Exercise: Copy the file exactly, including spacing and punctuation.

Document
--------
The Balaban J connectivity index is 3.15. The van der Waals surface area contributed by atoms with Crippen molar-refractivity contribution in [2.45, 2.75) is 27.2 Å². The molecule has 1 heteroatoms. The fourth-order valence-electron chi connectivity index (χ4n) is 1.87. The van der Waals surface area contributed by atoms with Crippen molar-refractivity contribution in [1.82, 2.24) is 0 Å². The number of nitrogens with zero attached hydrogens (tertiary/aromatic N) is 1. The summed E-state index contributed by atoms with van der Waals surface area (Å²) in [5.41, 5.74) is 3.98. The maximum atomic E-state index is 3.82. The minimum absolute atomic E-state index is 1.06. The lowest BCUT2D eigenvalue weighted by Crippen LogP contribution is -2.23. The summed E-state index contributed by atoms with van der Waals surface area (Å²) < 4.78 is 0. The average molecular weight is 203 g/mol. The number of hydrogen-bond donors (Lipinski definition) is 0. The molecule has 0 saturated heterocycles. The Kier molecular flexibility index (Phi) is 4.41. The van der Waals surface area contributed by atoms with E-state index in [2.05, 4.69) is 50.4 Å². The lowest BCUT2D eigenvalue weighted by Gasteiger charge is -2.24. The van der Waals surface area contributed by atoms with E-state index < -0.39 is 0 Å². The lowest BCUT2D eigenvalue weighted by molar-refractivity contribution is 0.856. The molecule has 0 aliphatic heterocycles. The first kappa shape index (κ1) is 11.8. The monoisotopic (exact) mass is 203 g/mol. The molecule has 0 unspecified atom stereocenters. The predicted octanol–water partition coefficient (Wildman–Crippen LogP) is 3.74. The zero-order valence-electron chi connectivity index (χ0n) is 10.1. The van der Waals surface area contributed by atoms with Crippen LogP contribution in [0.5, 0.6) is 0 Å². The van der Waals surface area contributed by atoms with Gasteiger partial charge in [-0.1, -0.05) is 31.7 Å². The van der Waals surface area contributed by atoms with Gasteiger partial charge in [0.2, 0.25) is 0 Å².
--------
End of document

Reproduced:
The Balaban J connectivity index is 3.15. The van der Waals surface area contributed by atoms with Crippen molar-refractivity contribution in [2.45, 2.75) is 27.2 Å². The molecule has 1 heteroatoms. The fourth-order valence-electron chi connectivity index (χ4n) is 1.87. The van der Waals surface area contributed by atoms with Crippen molar-refractivity contribution in [1.82, 2.24) is 0 Å². The number of nitrogens with zero attached hydrogens (tertiary/aromatic N) is 1. The summed E-state index contributed by atoms with van der Waals surface area (Å²) in [5.41, 5.74) is 3.98. The maximum atomic E-state index is 3.82. The minimum absolute atomic E-state index is 1.06. The lowest BCUT2D eigenvalue weighted by Crippen LogP contribution is -2.23. The summed E-state index contributed by atoms with van der Waals surface area (Å²) < 4.78 is 0. The average molecular weight is 203 g/mol. The number of hydrogen-bond donors (Lipinski definition) is 0. The molecule has 0 saturated heterocycles. The Kier molecular flexibility index (Phi) is 4.41. The van der Waals surface area contributed by atoms with E-state index in [2.05, 4.69) is 50.4 Å². The lowest BCUT2D eigenvalue weighted by Gasteiger charge is -2.24. The van der Waals surface area contributed by atoms with E-state index < -0.39 is 0 Å². The lowest BCUT2D eigenvalue weighted by molar-refractivity contribution is 0.856. The molecule has 0 aliphatic heterocycles. The first kappa shape index (κ1) is 11.8. The monoisotopic (exact) mass is 203 g/mol. The molecule has 0 unspecified atom stereocenters. The predicted octanol–water partition coefficient (Wildman–Crippen LogP) is 3.74. The zero-order valence-electron chi connectivity index (χ0n) is 10.1. The van der Waals surface area contributed by atoms with Crippen LogP contribution in [0.5, 0.6) is 0 Å². The van der Waals surface area contributed by atoms with Gasteiger partial charge in [-0.1, -0.05) is 31.7 Å². The van der Waals surface area contributed by atoms with Gasteiger partial charge in [0.2, 0.25) is 0 Å².